• Other?: Are there other conditions of which we need to be aware? Does this publisher have requirements regarding third party/Creative Commons license?

Understanding Article Versions

Copyrighted versions of scholarly articles are generally divided into three categories: the version of record, the author's accepted manuscript, and the submitted manuscript. Terminology for version types may differ--see below for the most common terms.

  • Version of Record (i.e. Publisher's version) : The version of an article that has undergone final text correction and layout and is published in the journal and typically assigned a DOI. This is the version most authors will attempt to send you in error as they are generally not permitted for self-archiving in most cases.
  • Authors' Accepted Manuscript (i.e. Post-prints or AM) : This is the final peer-reviewed version that has been accepted for publication but has not yet undergone the publisher's final correction and layout. Significantly, these versions have passed the peer-review phase and have been edited by the author to reflect reviewers' commentary. This is the minimum version required by Tri-Agency Grant Funding Agency Policy on Publications and is the version prioritized for cIRcle deposit.
  • Submitted Manuscript (i.e. Pre-print or Author's Original Manuscript (AOM) is the original version initially sent to the journal for consideration. These versions have not been subject to peer review and are generally not considered eligible for this project.

For more detailed information on article versions, refer to Adding Faculty Publications to cIRcle wiki or the Author's Guide to Self-Archiving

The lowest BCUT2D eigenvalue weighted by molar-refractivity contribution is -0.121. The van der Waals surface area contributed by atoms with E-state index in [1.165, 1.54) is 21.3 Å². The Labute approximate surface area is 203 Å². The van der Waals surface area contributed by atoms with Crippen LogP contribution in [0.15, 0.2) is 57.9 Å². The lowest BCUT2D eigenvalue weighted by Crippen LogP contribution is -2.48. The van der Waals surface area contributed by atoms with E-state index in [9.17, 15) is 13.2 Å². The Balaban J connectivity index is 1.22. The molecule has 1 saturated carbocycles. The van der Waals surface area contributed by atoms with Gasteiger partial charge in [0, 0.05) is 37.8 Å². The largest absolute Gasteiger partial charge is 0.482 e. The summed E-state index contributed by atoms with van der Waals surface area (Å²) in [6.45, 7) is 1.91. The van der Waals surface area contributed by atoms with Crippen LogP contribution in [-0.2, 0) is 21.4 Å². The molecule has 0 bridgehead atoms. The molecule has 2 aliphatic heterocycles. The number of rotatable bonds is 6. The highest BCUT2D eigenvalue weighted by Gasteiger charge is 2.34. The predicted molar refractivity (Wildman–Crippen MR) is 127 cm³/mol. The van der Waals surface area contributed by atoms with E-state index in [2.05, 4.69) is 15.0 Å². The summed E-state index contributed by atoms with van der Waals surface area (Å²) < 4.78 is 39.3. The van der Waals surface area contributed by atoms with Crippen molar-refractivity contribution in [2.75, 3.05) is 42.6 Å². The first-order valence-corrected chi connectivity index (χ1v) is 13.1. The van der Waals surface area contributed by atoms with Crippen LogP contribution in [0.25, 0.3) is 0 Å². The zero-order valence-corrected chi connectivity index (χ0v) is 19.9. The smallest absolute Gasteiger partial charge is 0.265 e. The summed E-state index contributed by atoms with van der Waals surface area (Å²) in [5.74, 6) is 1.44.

Making Decisions Based on Copyright Permissions

Most academic journals only permit the archiving of an accepted manuscript or submitted version of the article. These versions must be acquired from the author. If the author is submitting in order to comply with the Tri-Agency Open Access Policy on Publications, only publisher version and accepted manuscript copies are acceptable. The majority of the articles you will be requesting will be accepted manuscripts and, if they were published within the last year, they will likely be under an embargo.

An embargo is a period of time after an article's publication in which the publisher restricts the article's access to paying individuals or institutions. If an article is currently under embargo, it can still be archived to cIRcle, but access to the article on the repository will be restricted until the embargo end date. Interested parties must make a special request to cIRcle in order to access the embargoed article.


An example of a SHERPA/RoMEO entry - Journal of Substance Abuse
An example of a SHERPA/RoMEO entry - Journal of Substance Use

Search for the specific journal in SHERPA/RoMEO and read over the table of copyright permissions to determine which article version is permissible for self-archiving. The example image on the right indicates that the author can archive the accepted or submitted manuscript (as shown by the green checkmarks) but not the publisher's version (as shown by the red X).

Read the General Conditions section to check for any conditions attached to the permissions. Pay special attention to any conditions mentioning an embargo or a citation or version statement. In this context, a citation is an acknowledgment of the original publishing journal when its articles are uploaded to a repository. The example image to the right for the Journal of Substance Use requires that the published source be acknowledged and that a link to the publisher version be included. The entry also specifies that Journal of Substance Use has an embargo period of 12 months.

Using the Publisher's Website

An example of a SHERPA/RoMEO entry - Journal of Substance Abuse
Self-archiving policies reference link - Journal of Substance Use

While SHERPA/RoMEO offers a quick digest of self-archiving terms, the next step is to confirm these terms via the Publisher's website. The bottom of the SHERPA entry includes reference links to the publisher's open sharing terms. In many cases, journals within specific publishers may have unique self-archiving practices and distinct required embargo periods.

For example, the best way to confirm embargo periods for Elsevier journals is to go to the landing page of the journal in question (like this one) and download the "Author Information Pack" PDF under the Guide for Authors tab.

If the journal is not available in SHERPA/RoMEO and the journal does not have a self-archiving policy posted, contact the journal editor for more information. If you need assistance with this step, please contact the cIRcle Project Lead.